Epidemiology: An introduction
Epidemiology: An introduction

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Epidemiology: An introduction

3.1 The epidemiological triad

The epidemiological triad is best represented diagrammatically (see Figure 19). This represents the interaction between an agent, host or persons and environment or place within a specific time dimension. The epidemiological triad can be applied to non-infectious diseases where the agent could be ‘unhealthy behaviours, unsafe practices, or unintended exposures to hazardous substances’ (Miller, 2002, p. 64).

Figure 11 The epidemiological triad (Miller, 2002, p. 63, Figure 3.1)

Within the epidemiological triad the agent is known as a ‘necessary’ factor. It has to be present for morbidity, although it may not inevitably lead to disease. For the disease to occur it needs the combination of what have been called ‘sufficient’ factors. These would include a host, which might be an individual or group of individuals who are susceptible to the agent. Susceptibility might be on the basis of age, sex, ethnic group or occupation. Environmental factors can also be sufficient factors that combine with the agent.

With reference to the case of chlamydia as the agent in Figure 3, there is some very limited information on the hosts and their environment within a particular timescale (i.e. 2002). The map in Figure 3 shows the geographical distribution of male and female cases of chlamydia reported in genito-urinary medicine clinics. The source of that data – the statistical returns made from GUM clinics (the KC60 form) – records age as well as sex. This indicates that the highest rates of diagnoses were among women aged between aged 16 and 19 and men aged between 20 and 24, and that the rate for women begins to fall dramatically after the age of 24 (Health Protection Agency, 2003). In order to contribute to causal understanding, Bhopal suggests that three main questions need to be asked:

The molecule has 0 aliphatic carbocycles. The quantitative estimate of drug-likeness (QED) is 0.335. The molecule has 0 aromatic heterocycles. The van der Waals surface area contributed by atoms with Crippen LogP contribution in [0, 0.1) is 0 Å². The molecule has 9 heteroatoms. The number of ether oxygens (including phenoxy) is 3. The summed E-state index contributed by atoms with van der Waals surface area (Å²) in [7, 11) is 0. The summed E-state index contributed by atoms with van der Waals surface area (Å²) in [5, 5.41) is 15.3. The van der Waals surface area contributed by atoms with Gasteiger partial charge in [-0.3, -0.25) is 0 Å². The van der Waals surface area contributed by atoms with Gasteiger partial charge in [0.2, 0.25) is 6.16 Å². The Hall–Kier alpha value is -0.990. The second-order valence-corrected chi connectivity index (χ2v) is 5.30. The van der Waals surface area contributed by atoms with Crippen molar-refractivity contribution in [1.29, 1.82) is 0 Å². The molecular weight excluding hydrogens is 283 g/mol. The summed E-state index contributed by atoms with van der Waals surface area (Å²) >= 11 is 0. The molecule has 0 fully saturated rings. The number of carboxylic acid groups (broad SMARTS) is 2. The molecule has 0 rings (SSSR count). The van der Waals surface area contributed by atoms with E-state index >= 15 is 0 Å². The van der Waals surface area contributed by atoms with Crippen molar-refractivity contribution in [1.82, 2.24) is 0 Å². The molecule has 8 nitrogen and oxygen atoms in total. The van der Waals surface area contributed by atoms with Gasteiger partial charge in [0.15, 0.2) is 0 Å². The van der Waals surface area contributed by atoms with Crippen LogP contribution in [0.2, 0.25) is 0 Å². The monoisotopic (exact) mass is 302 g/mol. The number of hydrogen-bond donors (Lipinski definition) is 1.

1. How does the pattern of disease vary over time in this population?
  2. How does the place in which the population lives affect the disease pattern?
  3. How do the personal characteristics of the people in the population affect the disease pattern?
(Bhopal, 2002, p. 18)

Thinking point: Which of the three questions do you think would be the most fruitful line of investigation in the case of a sexually transmitted disease?

The third question about personal characteristics would seem most useful because the risk factor is behavioural in that the practice of safe sex seems to be important.

However, identifying causal variables is far from straightforward. Aggleton (1990) cites three conditions identified by Armstrong (1983) which must be met before two variables can be said to be causally related. These are outlined below:

  1. The variable must be in the correct temporal sequence. The variable which is thought to be the cause must precede the one that it is predicted to affect.
  2. There must be a correlation between the variables that are believed to be related. As one varies, so should the other. Correlations can be positive; that is, when one variable increases, so does the other. They can also be negative; that is, as one increases, the other decreases.
  3. There must be no hidden or confounding variable (i.e. a variable that could also be a causative factor) causing both of the variables to change.
(Adapted from Aggleton, 1990, pp. 77–8)
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